As a woman teacher in a very small college with predominantly men teachers, I found myself frequently the ears for student problems and quandaries. The first time that happened, I was about 35 and a woman came in and said she needed to talk to an “older woman.” After I got over my shock at suddenly being seen as an “older” woman(I still thought older women were in their 50’s!) I sat back to listen to her.
She wanted help with a dilemma she found herself in. Assuming this was about choosing a major or dropping a class, I sat back ready to help. But no. This married young woman(probably about 25) had just spent the night with two of our male students doing I didn’t want to know what. Now what should she do? I may have seemed seasoned to her, but I had to restrain myself from shouting, “What in the world were you thinking?”
Now of course she hadn’t been thinking, which was why she had ended up in this situation. This was near the beginning of our awareness of AIDS, and I believed that one of the students was gay. I refrained from mentioning that as it turned out she had already panicked about the possibility.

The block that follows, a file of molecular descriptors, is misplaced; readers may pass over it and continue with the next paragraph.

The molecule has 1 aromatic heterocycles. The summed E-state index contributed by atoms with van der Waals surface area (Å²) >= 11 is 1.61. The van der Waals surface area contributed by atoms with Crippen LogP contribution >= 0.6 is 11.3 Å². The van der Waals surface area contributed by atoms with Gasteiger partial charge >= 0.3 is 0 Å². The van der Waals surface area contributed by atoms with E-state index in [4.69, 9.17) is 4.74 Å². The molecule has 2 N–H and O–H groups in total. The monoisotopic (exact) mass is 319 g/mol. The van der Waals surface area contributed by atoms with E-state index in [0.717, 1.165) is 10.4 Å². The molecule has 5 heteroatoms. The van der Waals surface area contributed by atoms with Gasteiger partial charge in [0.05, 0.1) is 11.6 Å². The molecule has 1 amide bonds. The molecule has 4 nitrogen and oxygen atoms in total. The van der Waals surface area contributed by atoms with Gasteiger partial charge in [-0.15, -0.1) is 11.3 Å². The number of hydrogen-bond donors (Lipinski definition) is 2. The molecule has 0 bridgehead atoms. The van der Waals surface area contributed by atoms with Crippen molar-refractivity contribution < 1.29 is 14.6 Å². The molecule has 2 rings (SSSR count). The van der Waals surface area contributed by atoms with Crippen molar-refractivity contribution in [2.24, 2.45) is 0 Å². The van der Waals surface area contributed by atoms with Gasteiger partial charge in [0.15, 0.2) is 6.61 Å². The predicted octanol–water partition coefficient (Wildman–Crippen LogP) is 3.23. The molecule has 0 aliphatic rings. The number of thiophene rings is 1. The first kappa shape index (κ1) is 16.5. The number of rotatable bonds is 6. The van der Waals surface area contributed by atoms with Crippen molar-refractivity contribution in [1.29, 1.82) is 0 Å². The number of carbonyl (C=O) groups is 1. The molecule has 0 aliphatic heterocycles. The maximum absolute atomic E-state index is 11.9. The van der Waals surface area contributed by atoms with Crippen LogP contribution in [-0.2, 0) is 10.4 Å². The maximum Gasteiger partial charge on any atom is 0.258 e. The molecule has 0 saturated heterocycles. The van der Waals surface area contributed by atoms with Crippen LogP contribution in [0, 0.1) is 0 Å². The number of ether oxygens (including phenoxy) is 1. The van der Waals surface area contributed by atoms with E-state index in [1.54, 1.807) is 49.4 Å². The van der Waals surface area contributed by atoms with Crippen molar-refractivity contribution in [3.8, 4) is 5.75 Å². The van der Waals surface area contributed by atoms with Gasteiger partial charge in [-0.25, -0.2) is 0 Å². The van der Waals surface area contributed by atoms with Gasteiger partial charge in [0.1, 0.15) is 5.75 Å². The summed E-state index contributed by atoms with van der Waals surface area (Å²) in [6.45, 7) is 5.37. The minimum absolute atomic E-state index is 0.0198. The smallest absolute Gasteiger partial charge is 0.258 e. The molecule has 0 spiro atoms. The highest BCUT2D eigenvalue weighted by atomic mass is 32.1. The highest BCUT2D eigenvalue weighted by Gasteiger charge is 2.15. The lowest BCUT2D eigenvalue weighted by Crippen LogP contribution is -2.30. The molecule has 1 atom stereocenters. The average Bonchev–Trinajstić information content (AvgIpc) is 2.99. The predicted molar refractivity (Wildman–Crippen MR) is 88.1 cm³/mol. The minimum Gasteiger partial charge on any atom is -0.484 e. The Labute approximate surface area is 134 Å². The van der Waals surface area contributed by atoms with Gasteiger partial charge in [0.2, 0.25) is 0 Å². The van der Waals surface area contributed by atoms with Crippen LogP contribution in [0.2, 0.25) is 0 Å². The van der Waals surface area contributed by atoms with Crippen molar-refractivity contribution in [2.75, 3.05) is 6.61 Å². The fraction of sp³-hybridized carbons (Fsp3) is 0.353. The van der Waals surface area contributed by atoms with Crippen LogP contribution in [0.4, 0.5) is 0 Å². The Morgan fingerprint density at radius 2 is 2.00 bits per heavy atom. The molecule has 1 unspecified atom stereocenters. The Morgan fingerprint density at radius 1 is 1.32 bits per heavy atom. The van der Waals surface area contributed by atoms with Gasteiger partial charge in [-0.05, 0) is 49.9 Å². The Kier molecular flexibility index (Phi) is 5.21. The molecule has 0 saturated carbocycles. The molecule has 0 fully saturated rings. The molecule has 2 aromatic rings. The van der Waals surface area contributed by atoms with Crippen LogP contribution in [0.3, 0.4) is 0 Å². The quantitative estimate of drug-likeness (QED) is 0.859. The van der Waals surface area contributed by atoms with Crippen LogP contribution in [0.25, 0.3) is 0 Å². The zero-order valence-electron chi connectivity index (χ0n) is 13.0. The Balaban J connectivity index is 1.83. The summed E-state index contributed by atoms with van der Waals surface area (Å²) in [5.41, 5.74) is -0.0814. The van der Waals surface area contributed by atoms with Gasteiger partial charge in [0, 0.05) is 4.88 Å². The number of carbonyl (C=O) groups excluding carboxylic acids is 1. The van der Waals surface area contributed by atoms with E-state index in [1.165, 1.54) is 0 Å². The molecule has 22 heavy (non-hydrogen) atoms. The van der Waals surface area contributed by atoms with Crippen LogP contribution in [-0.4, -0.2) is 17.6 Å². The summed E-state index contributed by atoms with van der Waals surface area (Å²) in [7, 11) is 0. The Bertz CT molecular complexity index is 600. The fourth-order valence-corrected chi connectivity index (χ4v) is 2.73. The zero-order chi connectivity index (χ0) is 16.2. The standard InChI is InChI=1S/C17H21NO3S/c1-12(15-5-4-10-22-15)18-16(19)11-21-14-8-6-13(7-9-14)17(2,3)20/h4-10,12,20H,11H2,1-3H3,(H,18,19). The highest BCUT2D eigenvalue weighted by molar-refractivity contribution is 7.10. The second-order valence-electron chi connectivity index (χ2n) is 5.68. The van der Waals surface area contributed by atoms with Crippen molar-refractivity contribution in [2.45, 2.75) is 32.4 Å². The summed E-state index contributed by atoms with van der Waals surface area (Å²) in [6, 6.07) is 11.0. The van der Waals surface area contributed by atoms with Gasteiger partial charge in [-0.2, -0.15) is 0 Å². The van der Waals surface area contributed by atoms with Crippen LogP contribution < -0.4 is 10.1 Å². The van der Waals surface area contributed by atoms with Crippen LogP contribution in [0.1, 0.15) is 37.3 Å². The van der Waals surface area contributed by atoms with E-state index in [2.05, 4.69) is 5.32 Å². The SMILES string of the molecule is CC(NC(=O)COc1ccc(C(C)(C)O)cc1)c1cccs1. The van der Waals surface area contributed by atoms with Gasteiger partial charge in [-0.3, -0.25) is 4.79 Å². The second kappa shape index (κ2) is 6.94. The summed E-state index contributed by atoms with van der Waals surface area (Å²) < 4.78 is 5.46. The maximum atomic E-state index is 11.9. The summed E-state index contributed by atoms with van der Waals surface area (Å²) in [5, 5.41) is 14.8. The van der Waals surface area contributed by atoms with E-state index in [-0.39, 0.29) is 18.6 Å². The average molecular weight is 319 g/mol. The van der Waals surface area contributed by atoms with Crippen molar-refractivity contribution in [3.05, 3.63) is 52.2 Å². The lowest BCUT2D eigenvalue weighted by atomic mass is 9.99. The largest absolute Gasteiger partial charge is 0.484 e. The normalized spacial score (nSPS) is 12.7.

I calmly suggested that she not repeat the behavior and that she decide if she wanted to stay married before she ventured out in any more extramarital adventures. I tried to do this with a straight face and a warm heart. She did stay married for the time she was in college, though I don’t know what happened to her later. Amazingly enough, the two male students were equally horrified by their escapade, and each came separately to discuss the situation with me. I never let any of them know that they had all talked to me. But I certainly hoped that they were sufficiently chastened. At least they never talked to me about that night or any subsequent nights again.